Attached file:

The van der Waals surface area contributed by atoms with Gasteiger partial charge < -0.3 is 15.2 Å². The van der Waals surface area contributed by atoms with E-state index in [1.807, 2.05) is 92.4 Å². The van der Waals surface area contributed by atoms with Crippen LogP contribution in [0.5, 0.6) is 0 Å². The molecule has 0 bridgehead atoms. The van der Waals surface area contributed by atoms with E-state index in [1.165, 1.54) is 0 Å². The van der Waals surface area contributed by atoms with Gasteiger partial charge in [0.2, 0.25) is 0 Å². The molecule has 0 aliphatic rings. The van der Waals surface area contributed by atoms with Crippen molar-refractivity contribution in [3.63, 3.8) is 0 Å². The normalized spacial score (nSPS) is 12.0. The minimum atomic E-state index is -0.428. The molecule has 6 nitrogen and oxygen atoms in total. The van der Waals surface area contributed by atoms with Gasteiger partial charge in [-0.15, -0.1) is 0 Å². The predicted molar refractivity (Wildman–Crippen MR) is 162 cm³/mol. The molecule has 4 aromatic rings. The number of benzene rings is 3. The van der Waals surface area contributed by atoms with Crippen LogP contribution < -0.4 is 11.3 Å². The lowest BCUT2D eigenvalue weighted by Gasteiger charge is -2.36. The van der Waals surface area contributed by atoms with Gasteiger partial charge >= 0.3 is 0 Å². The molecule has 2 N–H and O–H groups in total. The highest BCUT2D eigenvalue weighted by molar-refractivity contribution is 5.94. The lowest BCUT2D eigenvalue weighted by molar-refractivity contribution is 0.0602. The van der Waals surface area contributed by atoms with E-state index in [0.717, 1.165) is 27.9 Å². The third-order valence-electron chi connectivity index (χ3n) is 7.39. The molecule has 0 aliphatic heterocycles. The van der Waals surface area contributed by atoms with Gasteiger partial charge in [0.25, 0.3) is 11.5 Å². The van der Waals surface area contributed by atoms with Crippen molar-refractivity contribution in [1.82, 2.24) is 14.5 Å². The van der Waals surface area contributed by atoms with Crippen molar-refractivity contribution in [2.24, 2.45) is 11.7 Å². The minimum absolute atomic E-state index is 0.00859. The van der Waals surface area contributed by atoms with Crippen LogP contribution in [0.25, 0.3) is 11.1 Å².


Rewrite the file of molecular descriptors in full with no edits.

The van der Waals surface area contributed by atoms with Gasteiger partial charge < -0.3 is 15.2 Å². The van der Waals surface area contributed by atoms with E-state index in [1.807, 2.05) is 92.4 Å². The van der Waals surface area contributed by atoms with Crippen LogP contribution in [0.5, 0.6) is 0 Å². The molecule has 0 bridgehead atoms. The van der Waals surface area contributed by atoms with E-state index in [1.165, 1.54) is 0 Å². The van der Waals surface area contributed by atoms with Gasteiger partial charge in [0.2, 0.25) is 0 Å². The molecule has 0 aliphatic rings. The van der Waals surface area contributed by atoms with Crippen molar-refractivity contribution in [3.63, 3.8) is 0 Å². The normalized spacial score (nSPS) is 12.0. The minimum atomic E-state index is -0.428. The molecule has 6 nitrogen and oxygen atoms in total. The van der Waals surface area contributed by atoms with Gasteiger partial charge in [-0.15, -0.1) is 0 Å². The predicted molar refractivity (Wildman–Crippen MR) is 162 cm³/mol. The molecule has 4 aromatic rings. The number of benzene rings is 3. The van der Waals surface area contributed by atoms with Crippen LogP contribution < -0.4 is 11.3 Å². The lowest BCUT2D eigenvalue weighted by Gasteiger charge is -2.36. The van der Waals surface area contributed by atoms with Gasteiger partial charge >= 0.3 is 0 Å². The molecule has 2 N–H and O–H groups in total. The highest BCUT2D eigenvalue weighted by molar-refractivity contribution is 5.94. The lowest BCUT2D eigenvalue weighted by molar-refractivity contribution is 0.0602. The van der Waals surface area contributed by atoms with E-state index in [0.717, 1.165) is 27.9 Å². The third-order valence-electron chi connectivity index (χ3n) is 7.39. The molecule has 0 aliphatic heterocycles. The van der Waals surface area contributed by atoms with Gasteiger partial charge in [0.25, 0.3) is 11.5 Å². The van der Waals surface area contributed by atoms with Crippen molar-refractivity contribution in [1.82, 2.24) is 14.5 Å². The van der Waals surface area contributed by atoms with Crippen molar-refractivity contribution in [2.24, 2.45) is 11.7 Å². The minimum absolute atomic E-state index is 0.00859. The van der Waals surface area contributed by atoms with Crippen LogP contribution in [0.25, 0.3) is 11.1 Å².